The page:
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Cho clan

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  • Japanese: (Chou-shi)

The Chô were one of the Eight Families (hakka) of prominent Maeda clan retainers in Edo period Kanazawa. The family's name derived from an abbreviation, taking just the first kanji from the name of the Hasebe clan, from whom the Chô were descended.[1]

The Hasebe had become jitô of the Noto Ôyashô manor (today, Wajima city) in the Kamakura period.[1]

Chô Hisatsura, head of the family in 1600, was counted among the high-ranking retainers to Maeda Toshiie. He was granted a residence within the castle walls sometime around that year, though the Chô, along with a number of other prized retainers, were moved outside the castle walls shortly afterwards, in the 1610s. At this time, the new Chô residence was established just outside the outer moat, to the west of the castle, guarding the northwest approach[2].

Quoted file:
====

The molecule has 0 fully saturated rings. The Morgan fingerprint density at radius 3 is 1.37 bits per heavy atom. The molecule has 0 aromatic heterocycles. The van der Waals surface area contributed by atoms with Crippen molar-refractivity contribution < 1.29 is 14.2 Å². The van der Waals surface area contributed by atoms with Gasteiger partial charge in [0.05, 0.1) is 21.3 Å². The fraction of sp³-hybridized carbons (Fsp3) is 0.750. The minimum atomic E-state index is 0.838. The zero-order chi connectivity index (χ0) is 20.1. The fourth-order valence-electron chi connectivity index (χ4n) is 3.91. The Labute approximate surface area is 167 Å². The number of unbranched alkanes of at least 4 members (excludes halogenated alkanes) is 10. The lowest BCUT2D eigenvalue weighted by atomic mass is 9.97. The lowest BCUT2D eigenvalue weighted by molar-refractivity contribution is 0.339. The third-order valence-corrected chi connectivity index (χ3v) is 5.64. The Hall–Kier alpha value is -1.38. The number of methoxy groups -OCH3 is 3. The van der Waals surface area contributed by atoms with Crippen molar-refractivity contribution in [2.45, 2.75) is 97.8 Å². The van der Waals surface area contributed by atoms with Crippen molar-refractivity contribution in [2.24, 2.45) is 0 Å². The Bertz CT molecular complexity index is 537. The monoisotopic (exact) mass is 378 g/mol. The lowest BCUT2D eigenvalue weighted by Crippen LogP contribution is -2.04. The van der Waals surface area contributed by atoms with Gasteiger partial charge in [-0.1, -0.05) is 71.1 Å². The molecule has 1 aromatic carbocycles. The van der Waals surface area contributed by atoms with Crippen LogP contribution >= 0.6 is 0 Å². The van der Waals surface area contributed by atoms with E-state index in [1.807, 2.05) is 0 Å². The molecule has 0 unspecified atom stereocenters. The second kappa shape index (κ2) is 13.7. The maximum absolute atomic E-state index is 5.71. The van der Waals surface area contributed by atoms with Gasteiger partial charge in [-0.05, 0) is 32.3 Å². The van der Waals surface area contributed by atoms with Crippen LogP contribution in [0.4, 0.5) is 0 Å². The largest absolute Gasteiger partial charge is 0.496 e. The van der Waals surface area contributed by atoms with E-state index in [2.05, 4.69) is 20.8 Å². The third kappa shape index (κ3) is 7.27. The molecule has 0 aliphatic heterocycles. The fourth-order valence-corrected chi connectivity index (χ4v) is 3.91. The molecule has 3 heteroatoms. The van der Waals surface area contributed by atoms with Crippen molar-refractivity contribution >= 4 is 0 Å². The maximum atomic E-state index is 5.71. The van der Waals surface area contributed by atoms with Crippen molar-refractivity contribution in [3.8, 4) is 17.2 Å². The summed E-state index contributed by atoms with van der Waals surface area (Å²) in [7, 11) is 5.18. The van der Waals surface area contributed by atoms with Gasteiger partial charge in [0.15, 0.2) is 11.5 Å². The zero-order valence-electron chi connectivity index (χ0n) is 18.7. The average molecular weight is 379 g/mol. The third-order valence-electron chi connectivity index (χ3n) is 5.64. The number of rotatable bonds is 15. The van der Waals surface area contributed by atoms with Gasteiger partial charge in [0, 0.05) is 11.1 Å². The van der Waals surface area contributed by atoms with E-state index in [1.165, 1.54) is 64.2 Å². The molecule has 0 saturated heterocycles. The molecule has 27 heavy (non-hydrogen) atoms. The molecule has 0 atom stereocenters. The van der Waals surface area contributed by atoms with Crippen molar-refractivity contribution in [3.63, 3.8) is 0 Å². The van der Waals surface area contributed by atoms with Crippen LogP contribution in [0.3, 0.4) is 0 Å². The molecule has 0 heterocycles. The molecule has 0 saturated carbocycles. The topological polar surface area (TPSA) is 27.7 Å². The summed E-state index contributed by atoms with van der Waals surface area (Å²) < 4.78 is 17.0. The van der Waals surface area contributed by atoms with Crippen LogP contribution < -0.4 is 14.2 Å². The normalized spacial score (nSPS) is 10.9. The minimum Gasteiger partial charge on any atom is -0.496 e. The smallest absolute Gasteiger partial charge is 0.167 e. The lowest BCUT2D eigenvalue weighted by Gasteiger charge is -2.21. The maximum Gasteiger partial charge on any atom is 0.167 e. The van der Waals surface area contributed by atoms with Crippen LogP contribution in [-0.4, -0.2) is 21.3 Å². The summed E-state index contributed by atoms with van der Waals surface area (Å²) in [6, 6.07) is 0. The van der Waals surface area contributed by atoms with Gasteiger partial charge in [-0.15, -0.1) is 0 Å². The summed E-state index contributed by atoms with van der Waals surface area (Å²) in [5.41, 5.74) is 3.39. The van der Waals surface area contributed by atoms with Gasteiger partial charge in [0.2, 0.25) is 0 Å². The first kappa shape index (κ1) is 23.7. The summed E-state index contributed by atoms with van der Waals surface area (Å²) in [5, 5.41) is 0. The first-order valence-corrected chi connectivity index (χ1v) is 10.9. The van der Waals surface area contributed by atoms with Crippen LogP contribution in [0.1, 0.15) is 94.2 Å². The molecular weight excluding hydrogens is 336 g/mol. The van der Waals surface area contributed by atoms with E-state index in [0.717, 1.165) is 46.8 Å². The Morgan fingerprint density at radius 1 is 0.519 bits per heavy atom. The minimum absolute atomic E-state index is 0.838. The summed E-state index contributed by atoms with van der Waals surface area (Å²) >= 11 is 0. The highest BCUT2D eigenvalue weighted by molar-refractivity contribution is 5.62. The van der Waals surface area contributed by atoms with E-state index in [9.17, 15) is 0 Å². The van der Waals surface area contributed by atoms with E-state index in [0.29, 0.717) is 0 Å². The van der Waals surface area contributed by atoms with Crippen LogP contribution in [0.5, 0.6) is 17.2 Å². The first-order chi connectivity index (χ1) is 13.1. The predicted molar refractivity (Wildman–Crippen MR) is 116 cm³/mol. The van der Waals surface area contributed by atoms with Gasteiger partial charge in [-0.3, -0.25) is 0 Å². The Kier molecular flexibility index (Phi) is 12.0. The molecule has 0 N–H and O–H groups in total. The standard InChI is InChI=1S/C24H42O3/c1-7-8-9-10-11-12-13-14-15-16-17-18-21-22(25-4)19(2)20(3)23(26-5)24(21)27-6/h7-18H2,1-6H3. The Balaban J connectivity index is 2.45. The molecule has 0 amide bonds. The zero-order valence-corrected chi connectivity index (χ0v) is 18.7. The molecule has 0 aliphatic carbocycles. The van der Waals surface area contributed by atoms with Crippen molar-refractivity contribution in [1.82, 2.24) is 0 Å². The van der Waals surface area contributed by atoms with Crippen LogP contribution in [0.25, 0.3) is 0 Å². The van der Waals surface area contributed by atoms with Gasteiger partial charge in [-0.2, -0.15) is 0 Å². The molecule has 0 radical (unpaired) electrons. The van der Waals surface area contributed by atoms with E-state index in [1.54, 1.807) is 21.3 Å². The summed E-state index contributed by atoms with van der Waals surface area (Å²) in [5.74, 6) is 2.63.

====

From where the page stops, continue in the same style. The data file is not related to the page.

As one of the so-called Eight Families, the Chô enjoyed the second highest stipend of Kaga han retainers, at 33,000 koku.[1][3] They bore their own vassal families, low-ranking samurai who pursued by-employments, such as growing apples and producing motoyui paper cords for styling hair, in order to supplement their income and support themselves[4].

The neighborhood where the Chô residence was once located along those of other samurai families is today called Nagamachi, and remains famous for those residences (buke yashiki) which have been restored or maintained and can still be seen today[5].

References

  • McClain, James. Kanazawa: A Seventeenth-Century Japanese Castle Town. New Haven: Yale University Press, 1982.
  1. 1.0 1.1 1.2 "Chô Tsuratatsu." Asahi Nippon rekishi jinbutsu jiten 朝日日本歴史人物事典 ("Asahi Encyclopedia of Japanese Historical Figures"). Accessed via Kotobank.jp, 4 January 2010.
  2. McClain. p35.
  3. McClain states the amount as only 10,000 koku, with a final net income of 3,500 koku. (p107)
  4. p.109.
  5. p148.
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